I don’t mean to paint a bleak picture of the piano industry as a whole. In my experience, most of the people laboring in the piano business are altruistic individuals, dedicated to the promotion of good music, good instruments, and to helping others before they help themselves. However, as in other industries, there are still those who put their own priorities first; whose object often is to “reap where they have not sown,” in other words, to live off the reputation of a once great piano name, without delivering the goods. Too many new pianos being sold today bear little resemblance, either in design or quality, to the original instrument that established the name. It is quickly becoming apparent to many, both inside and outside the industry, that through either consumer apathy, or corporate greed, the standard of what used to be considered a quality piano is being eroded. I realize it’s important to be able to make a buck in this competitive world we live in. But more and more frequently people, relying on a name, and not knowing much about pianos, buy what they think is a real piano but end up with a P.S.O. (“piano-shaped object,” in the industry lingo.)
Having said this, it is important to state also that not all older pianos are wonderful. As is true today, there were pianos designed to make music, and pianos designed to make money. There are “vintage” pianos and ones that are simply “used.” And while many older pianos may have had little wear, having sat mostly unplayed in someone’s living room, others will be worn out or in need of complete rebuilding or refinishing. It is true that pretty much any piano can be rebuilt, but it can get quite expensive, and the cost may not be justified by the final result. A competent appraisal can tell you which pianos are which.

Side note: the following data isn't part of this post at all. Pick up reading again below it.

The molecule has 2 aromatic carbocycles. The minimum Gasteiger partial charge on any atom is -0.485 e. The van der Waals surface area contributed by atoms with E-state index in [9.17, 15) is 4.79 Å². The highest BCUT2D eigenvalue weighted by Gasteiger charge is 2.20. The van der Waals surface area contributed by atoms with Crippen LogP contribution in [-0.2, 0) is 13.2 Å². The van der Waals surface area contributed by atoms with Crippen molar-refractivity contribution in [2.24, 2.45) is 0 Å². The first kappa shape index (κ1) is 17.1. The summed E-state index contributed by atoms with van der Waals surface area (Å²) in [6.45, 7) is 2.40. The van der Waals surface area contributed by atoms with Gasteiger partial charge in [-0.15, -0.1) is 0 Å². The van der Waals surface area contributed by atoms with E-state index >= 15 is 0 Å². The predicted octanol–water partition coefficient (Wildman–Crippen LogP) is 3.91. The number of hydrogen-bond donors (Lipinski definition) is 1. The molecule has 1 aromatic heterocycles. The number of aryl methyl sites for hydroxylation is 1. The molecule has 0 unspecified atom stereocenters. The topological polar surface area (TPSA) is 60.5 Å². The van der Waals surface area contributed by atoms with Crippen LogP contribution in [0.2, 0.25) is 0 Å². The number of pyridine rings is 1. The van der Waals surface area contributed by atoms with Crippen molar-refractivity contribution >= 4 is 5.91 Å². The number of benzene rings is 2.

In addition, many pianos made before 1900 are not what are considered “modern” pianos. In short, this means these earlier instruments were made when they were still figuring out the best way to build pianos. Many of them have shortcomings in either design or construction that make them less satisfactory as musical instruments than their modern counterparts. Specifically, many of them may have archaic action designs that are compromised in terms of touch and responsiveness or reliability; or they may have structural deficiencies that affect their ability to stay in tune or render an acceptable tone quality by today’s standards. While instruments such as the “square grand”, the “birdcage upright,” and the “cottage piano” (to name just a few of these artifacts), may have historical, antique or sentimental value, their ability to provide a satisfying or meaningful musical experience for you or your child are limited. This is not to say that there weren’t excellent pianos made before 1900. Many grands of better make, made between 1875 and 1900, may have, for example, only 85 keys instead of the modern 88, or only two pedals instead of 3. In most all other respects, however, they may be modern instruments, providing an experience and a investment value similar to that of modern high quality grands. (The missing 3 notes at the top of the keyboard are seldom used in most classical and other types of music, and that goes for the middle pedal as well.) It is a far different matter, though, if you are looking at an antique “English upright” or “cottage” piano that has a much shorter keyboard than a modern piano, or is missing the modern cast iron frame that allows it to stay in tune.
The period from about 1875 until about 1910 was a transitional time in the evolution of the piano, where both “archaic” and “modern” features were being utilized, and pianos from that period really must be judged individually, on the basis of their respective designs.
Article Source: http://www.pianofinders.com/educational/shortguide.htm